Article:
Primordial Arcana

Wolves in the Throne Room

(LP - Relapse Records #74601)

Review by Thom Jurek

Since releasing 2006's now-classic Diadem of 12 Stars, Olympia, Washington's Wolves in the Throne Room, led by brothers Nathan and Aaron Weaver, have continually thwarted expectations. They release new music only when they have something genuinely new to offer. They experiment with textures, instrumentation, and vocals, sometimes radically as on Celestite, the electronic ambient companion to 2011's Celestial Lineage. In the four-year gap between 2017's Thrice Woven and Primordial Arcana, they built their own Owl Lodge Studios to record their first "self-contained" album; it was written, recorded, produced, and mixed by the trio -- WITTR has also made singer and guitarist Kody Keyworth a full contributing writer and production partner. The only other participants here are guest bassist Galen Baudhuin (Infera Bruo) and multi-instrumentalist Yianna Bekris, of one-woman black metal project Vouna, who contributes to two tracks. Musically, Primordial Arcana sits dead center between the texturally expansive Celestial Lineage and the Cascadian black metal of Thrice Woven. There are ingloriously buzzing guitars, blastbeats, melodic pianos, hovering synths, growling vocals, truly symphonic atmospherics, and field recordings. The album meets the band's criteria for presenting the dramatic alongside the dynamic, yet exceeds them both with its most sophisticated set of melodies.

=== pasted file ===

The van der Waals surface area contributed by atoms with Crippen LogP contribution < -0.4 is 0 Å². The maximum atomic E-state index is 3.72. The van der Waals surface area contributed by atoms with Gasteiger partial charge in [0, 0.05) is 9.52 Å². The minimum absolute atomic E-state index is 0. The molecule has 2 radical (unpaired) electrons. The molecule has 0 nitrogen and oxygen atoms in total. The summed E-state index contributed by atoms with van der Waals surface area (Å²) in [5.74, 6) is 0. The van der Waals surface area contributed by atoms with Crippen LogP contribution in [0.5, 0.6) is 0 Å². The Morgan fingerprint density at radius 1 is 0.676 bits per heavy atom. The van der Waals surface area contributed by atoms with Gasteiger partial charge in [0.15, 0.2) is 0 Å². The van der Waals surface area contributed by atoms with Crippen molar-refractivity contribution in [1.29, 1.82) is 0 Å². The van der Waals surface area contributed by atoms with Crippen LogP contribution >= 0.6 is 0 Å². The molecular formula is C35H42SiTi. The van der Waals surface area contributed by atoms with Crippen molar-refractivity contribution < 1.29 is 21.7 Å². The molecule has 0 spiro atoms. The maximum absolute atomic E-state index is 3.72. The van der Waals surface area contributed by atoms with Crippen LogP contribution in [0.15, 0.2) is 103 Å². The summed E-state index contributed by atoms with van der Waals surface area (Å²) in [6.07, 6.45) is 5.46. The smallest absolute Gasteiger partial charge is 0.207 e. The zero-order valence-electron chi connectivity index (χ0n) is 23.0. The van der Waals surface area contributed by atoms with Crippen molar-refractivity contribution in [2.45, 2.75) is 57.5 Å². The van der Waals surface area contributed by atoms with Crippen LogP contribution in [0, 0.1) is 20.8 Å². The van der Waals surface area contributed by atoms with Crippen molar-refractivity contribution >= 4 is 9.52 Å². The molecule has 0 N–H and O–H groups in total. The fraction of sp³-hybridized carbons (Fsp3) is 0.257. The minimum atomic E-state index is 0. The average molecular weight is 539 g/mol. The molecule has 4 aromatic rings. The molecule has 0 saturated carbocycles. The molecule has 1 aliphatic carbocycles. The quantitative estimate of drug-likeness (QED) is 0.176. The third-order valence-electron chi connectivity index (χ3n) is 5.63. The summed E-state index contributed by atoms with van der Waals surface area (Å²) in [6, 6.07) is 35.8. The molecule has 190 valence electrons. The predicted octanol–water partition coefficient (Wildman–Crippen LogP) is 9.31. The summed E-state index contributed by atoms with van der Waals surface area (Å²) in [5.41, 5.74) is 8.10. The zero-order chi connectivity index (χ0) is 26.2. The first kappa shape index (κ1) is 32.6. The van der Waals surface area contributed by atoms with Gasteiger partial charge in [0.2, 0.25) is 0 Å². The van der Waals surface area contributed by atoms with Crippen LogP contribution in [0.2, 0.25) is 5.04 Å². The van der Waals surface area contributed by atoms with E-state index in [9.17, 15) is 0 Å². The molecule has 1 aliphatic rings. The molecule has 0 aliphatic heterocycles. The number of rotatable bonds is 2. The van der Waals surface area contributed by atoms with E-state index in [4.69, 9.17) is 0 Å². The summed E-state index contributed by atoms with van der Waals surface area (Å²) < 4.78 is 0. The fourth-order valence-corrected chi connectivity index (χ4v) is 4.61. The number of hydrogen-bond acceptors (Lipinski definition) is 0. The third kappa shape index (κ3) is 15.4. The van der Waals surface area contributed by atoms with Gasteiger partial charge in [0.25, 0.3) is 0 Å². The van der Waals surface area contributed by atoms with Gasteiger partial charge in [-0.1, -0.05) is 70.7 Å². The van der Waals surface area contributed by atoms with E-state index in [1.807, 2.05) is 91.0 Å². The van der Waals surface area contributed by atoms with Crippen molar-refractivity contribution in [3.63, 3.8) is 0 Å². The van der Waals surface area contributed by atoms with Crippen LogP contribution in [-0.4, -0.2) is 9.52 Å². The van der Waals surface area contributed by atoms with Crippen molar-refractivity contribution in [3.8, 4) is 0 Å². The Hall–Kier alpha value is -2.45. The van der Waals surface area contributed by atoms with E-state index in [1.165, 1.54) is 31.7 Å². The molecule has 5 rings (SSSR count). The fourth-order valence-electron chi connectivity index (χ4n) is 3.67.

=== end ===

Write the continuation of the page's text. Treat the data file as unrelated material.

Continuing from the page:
Opener "Mountain Magick" commences with an occult vibe as the sounds of scurrying animals, droning synths, and field-recorded ephemera are met by raging drums and squalling guitars less than a minute in. Nathan Weaver's growled vocals meet the thunderous drums head-on. A mesmerizing single-string guitar break adds majesty to the menace as the tune shifts, only to re-emerge at twice the intensity. "Spirit of Lightning" develops more slowly. A circular, fragile guitar vamp hovers atop waltz-time drums, echo-laden vocals, chimes, and bells until the two-minute mark. Nathan's vocal claims the center and Aaron's quadra-timed blastbeats threaten to overcome the labyrinthine melody but don't succeed. "Primal Chasm (Gift of Fire)" begins in creepy abstraction with low-end hiss and a droning horn sound before shifting into gear. The tempo accelerates with layered guitar riffs and a buzzing bassline. Nathan's roar becomes the hub as the music cascades around him, until the tune explodes harmonically. "Masters of Rain and Storm," at over ten minutes, is the set's centerpiece, overflowing with dark, ritualistic, nearly monstrous heaviness. It is episodic, almost suite-like as black and death metal entwine, shifting and alternating their emphases amid layered atmospheres that nearly engulf the mix while they swirl around Nathan's vocals in a struggle for dominance. Bekris' acoustic guitar introduces a particularly poignant, nearly Baroque interlude before it all turns back on and nearly swallows itself. Primordial Arcana closes with "Eostre" and "Skyclad Passage," two nearly ambient experimental tracks that, when taken together, add a haunted ceremonial ethereality full of keyboards and nature sounds. As a whole, the album doesn't provide a lot sonically that fans haven't heard before, but it doesn't need to because WITTR have created their most uneasy balance of brute force, massive power, and brooding, trepidatious calm to date.